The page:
Building for Green Growth in Thailand

BANGKOK – Thailand seems likely to emerge as a model of green building in Asia, a region that is urbanizing more rapidly than any other in the world.

Last month, the country took a significant step by submitting two Nationally Appropriate Mitigation Actions (NAMAs) to the UN Framework Convention on Climate Change: greening Thailand’s low- and middle-income housing, and greening the country’s government buildings.

UN Environment’s technical assistance and stakeholder engagement were instrumental in helping the country work out how to promote sustainable, energy-efficient buildings to reduce greenhouse gas emissions while ensuring affordable housing for its citizens. The assistance was provided via NAMA for the Building Sector in Asia, a project of the International Climate Initiative. The project supported Indonesia, the Philippines, Thailand and Viet Nam to design government-led interventions to boost investment in energy-efficient buildings.

The project brought together ministries, local authorities, representatives from the construction sector, civil society and developers through a series of country-specific workshops and training sessions to address barriers to reducing greenhouse gas emissions and stimulate action in the building sector.

Thailand is the first of the four countries involved in the project to register a NAMA in the official registry maintained by the UN Climate Change Convention.

“Thailand’s government, leading the way, aims to truly transform the building market and see green growth for years to come,” said Isabelle Louis, Deputy Director of UN Environment Asia and the Pacific Office. “This project facilitates regional action for our collective future—heralding an era of Asian leadership on global climate commitments,” she added.

A view of Bangkok from the city’s Lumphini Park. – Photo Pixabay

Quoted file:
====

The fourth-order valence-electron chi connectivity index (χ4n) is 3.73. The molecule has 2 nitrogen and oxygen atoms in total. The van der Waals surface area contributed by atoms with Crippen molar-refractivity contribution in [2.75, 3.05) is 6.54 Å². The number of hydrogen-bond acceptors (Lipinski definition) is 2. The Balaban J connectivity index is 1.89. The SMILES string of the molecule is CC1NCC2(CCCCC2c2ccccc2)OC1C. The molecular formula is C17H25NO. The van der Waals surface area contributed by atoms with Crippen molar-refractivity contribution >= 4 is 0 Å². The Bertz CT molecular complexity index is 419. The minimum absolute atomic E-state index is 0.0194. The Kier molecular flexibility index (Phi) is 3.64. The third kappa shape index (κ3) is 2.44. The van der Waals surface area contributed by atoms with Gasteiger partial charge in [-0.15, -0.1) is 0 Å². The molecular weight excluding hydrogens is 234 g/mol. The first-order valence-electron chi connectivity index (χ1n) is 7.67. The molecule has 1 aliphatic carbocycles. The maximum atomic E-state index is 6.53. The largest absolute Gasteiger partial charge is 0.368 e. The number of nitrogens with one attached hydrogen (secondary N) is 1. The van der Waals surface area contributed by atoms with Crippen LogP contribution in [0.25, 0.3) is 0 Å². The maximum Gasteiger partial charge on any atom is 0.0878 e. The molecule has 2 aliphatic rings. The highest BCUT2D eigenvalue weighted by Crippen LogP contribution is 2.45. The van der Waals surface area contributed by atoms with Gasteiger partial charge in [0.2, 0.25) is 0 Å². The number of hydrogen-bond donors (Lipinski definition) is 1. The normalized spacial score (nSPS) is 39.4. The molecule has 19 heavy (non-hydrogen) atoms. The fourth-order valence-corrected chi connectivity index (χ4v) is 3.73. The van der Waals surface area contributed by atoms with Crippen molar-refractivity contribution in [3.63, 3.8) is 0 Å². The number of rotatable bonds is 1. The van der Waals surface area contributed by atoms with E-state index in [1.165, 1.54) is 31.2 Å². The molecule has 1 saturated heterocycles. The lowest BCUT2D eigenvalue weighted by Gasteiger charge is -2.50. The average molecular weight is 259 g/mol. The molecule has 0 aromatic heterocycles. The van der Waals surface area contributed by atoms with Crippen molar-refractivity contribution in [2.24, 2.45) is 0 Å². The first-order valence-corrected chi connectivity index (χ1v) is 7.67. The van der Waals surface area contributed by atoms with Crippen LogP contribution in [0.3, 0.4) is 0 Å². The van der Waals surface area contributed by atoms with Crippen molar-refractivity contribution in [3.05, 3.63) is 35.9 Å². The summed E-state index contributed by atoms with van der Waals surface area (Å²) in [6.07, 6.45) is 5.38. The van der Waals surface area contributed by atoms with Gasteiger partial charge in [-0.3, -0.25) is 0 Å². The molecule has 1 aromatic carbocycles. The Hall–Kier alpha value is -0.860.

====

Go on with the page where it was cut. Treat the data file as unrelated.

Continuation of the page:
Thailand’s new commitments will help to reduce poverty, create jobs and promote access to energy at the local and national levels. Both proposed actions will support Thailand’s Nationally Determined Contribution (NDC) to the Paris Agreement of 20 per cent emission reductions from business-as-usual by 2030.

Thailand has translated these international commitments into national policy. Their climate actions will help accomplish the national goal, outlined in the Energy Efficiency Plan, of reducing energy intensity by 30 per cent by 2036, compared to 2010 levels, as well as their comprehensive Climate Change Masterplan, which sets out commitments through 2050.

By commissioning nationally built low- and middle-income housing, retrofitting government buildings, and instilling national green building specifications, Thailand will push the country’s housing and construction markets to move towards greener standards. The projects will address design aspects of new buildings and retrofits, including materials, energy and water-efficient appliances, and research and market stimulation to lower the costs of green construction.

The new commitment on housing will slash Thailand’s projected emissions by 304 kt of carbon dioxide equivalent per year, while the government building commitment will cut emissions by 1.6 kt of carbon dioxide equivalent annually. The action related to government building could have an even higher potential for emissions reductions, as the project may be extended to all 639 government buildings, which would bring the total impact to 98.8 kt of carbon dioxide per year. This is equivalent to taking approximately 60,000 cars off the road each year. Thailand expects to complete the government buildings retrofit by 2022 and the housing developments by 2023.

NAMAs, first introduced in the UN Climate Change Convention’s Cancun Agreements, are actions that reduce greenhouse gas emissions relative to business-as-usual emissions in developing countries. They are prepared under the umbrella of a government initiative, aligned with the country’s national development goals, and supported by finance, technology and capacity building.

Learn more about UN Environment’s work on climate change.



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Posted by on Mar 12 2018. Filed under Tourism. You can follow any responses to this entry through the RSS 2.0. Both comments and pings are currently closed.
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